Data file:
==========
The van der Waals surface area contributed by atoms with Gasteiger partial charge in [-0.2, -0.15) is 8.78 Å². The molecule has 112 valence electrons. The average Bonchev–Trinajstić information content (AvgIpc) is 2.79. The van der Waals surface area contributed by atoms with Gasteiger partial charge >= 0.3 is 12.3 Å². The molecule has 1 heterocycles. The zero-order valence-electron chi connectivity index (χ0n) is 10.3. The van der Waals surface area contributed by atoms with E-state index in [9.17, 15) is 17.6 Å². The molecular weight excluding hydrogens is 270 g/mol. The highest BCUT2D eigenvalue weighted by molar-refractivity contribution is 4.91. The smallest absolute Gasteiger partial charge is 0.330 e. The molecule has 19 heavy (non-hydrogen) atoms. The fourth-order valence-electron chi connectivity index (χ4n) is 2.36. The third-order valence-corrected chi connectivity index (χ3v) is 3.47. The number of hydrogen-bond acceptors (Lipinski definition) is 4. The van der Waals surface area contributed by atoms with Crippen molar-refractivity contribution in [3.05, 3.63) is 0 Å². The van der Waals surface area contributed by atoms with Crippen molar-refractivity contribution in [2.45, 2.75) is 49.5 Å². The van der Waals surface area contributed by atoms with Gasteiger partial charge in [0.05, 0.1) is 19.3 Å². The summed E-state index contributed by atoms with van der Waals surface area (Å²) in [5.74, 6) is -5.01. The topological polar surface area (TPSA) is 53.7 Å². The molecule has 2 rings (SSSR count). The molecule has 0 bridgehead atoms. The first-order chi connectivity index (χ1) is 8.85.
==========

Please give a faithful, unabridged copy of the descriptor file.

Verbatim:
The van der Waals surface area contributed by atoms with Gasteiger partial charge in [-0.2, -0.15) is 8.78 Å². The molecule has 112 valence electrons. The average Bonchev–Trinajstić information content (AvgIpc) is 2.79. The van der Waals surface area contributed by atoms with Gasteiger partial charge >= 0.3 is 12.3 Å². The molecule has 1 heterocycles. The zero-order valence-electron chi connectivity index (χ0n) is 10.3. The van der Waals surface area contributed by atoms with E-state index in [9.17, 15) is 17.6 Å². The molecular weight excluding hydrogens is 270 g/mol. The highest BCUT2D eigenvalue weighted by molar-refractivity contribution is 4.91. The smallest absolute Gasteiger partial charge is 0.330 e. The molecule has 19 heavy (non-hydrogen) atoms. The fourth-order valence-electron chi connectivity index (χ4n) is 2.36. The third-order valence-corrected chi connectivity index (χ3v) is 3.47. The number of hydrogen-bond acceptors (Lipinski definition) is 4. The van der Waals surface area contributed by atoms with Crippen molar-refractivity contribution in [3.05, 3.63) is 0 Å². The van der Waals surface area contributed by atoms with Crippen molar-refractivity contribution in [2.45, 2.75) is 49.5 Å². The van der Waals surface area contributed by atoms with Gasteiger partial charge in [0.05, 0.1) is 19.3 Å². The summed E-state index contributed by atoms with van der Waals surface area (Å²) in [5.74, 6) is -5.01. The topological polar surface area (TPSA) is 53.7 Å². The molecule has 2 rings (SSSR count). The molecule has 0 bridgehead atoms. The first-order chi connectivity index (χ1) is 8.85.